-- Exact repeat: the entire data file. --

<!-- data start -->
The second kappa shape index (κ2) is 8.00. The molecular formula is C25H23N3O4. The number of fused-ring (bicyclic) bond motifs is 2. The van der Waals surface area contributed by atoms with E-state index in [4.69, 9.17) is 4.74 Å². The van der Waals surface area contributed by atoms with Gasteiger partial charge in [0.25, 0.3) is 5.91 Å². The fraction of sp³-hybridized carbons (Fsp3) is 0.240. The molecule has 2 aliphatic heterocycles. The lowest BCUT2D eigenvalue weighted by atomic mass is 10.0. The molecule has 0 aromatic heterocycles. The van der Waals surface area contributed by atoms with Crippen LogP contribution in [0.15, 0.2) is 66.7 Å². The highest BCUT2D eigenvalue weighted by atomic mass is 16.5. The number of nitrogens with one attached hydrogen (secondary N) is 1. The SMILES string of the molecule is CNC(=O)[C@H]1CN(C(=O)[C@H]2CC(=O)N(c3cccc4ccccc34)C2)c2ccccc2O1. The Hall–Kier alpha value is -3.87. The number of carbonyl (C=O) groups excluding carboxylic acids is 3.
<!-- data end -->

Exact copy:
The second kappa shape index (κ2) is 8.00. The molecular formula is C25H23N3O4. The number of fused-ring (bicyclic) bond motifs is 2. The van der Waals surface area contributed by atoms with E-state index in [4.69, 9.17) is 4.74 Å². The van der Waals surface area contributed by atoms with Gasteiger partial charge in [0.25, 0.3) is 5.91 Å². The fraction of sp³-hybridized carbons (Fsp3) is 0.240. The molecule has 2 aliphatic heterocycles. The lowest BCUT2D eigenvalue weighted by atomic mass is 10.0. The molecule has 0 aromatic heterocycles. The van der Waals surface area contributed by atoms with Crippen LogP contribution in [0.15, 0.2) is 66.7 Å². The highest BCUT2D eigenvalue weighted by atomic mass is 16.5. The number of nitrogens with one attached hydrogen (secondary N) is 1. The SMILES string of the molecule is CNC(=O)[C@H]1CN(C(=O)[C@H]2CC(=O)N(c3cccc4ccccc34)C2)c2ccccc2O1. The Hall–Kier alpha value is -3.87. The number of carbonyl (C=O) groups excluding carboxylic acids is 3.